Children find a safe space to learn in conflict-torn Homs
UNICEF’s Regional Director visits displaced children and their families
By Iman Morooka
HOMS, Syria, 24 March 2013 – The battered city of Homs has suffered some of the heaviest and most relentless fighting in the Syrian conflict. Many neighborhoods have been damaged or destroyed, leaving at least 600,000 out of Homs’s 1.7 million residents in need of humanitarian assistance, according to the Syrian Arab Red Crescent and OCHA.
Given the continued violence and increased displacement here, this number is expected to be much higher.
Maria Calivis, UNICEF’s Regional Director for the Middle East and North Africa, visited Homs last week and met with affected families, seeing first-hand the devastation the conflict has inflicted on residents, and the growing humanitarian needs. Ms Calivis also met with UNICEF partners and staff on the ground to discuss ways to strengthen UNICEF’s humanitarian response and partnerships for the benefit of children in need. “Two years into the crisis, essential services have been severely disrupted,” Ms Calivis said. “Buildings and neighbourhoods have been damaged, some reduced to rubble, forcing people to flee their homes and livelihoods.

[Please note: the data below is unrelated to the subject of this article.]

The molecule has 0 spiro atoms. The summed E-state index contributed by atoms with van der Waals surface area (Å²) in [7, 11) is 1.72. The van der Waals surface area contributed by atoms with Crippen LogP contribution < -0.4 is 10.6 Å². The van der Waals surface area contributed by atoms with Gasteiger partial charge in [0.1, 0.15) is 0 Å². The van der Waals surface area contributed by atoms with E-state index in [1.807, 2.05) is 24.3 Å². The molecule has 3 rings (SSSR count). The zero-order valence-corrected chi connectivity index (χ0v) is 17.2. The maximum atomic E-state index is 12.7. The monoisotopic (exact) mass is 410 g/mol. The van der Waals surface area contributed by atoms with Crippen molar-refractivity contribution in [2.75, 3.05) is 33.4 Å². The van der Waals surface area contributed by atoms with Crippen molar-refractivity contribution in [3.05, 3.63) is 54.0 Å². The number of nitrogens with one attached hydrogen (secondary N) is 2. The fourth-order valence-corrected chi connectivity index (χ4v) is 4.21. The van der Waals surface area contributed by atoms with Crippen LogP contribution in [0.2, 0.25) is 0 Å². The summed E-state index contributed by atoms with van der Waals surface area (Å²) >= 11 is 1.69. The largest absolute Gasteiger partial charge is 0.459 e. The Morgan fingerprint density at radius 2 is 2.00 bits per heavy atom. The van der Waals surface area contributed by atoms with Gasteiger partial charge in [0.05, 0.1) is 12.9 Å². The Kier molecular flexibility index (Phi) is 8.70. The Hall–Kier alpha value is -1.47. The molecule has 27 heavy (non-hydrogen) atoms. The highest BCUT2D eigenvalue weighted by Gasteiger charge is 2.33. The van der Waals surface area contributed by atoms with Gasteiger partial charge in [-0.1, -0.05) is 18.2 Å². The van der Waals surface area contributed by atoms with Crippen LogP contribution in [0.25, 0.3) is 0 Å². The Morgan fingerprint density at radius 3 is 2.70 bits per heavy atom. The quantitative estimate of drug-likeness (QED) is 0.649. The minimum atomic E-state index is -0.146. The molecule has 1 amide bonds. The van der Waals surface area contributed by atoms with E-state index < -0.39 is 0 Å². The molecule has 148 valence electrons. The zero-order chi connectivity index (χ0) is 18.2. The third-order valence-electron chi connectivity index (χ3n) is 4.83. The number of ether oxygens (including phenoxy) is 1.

Some families have had to move four or five times seeking safety.”
In an unfinished housing complex in Al-Wa’ar neighbourhood, where many displaced families from other locations in Homs have taken shelter, Ms Calivis observed UNICEF-supported remedial classes. These makeshift classrooms are the only form of education available for displaced children in the neighbourhood.
“Providing children a safe space to learn, play, and overcome the trauma they have witnessed – even if for a short while – is crucial, for both children and their parents,” said Ms Calivis. “If education is not prioritized by the international community, Syria’s children – particularly girls – risk becoming a ‘lost generation’, with enormous long-term consequences for the country’s future,” she warned. Ms Calivis expressed serious concerns about UNICEF’s low levels of funding, which currently stands at only 20 per cent. “I was impressed to see how UNICEF and its partners are making an impact and helping children get by,” she said. “But I’m really worried that given our funding shortfall, we will have to stop a number of life-saving activities.”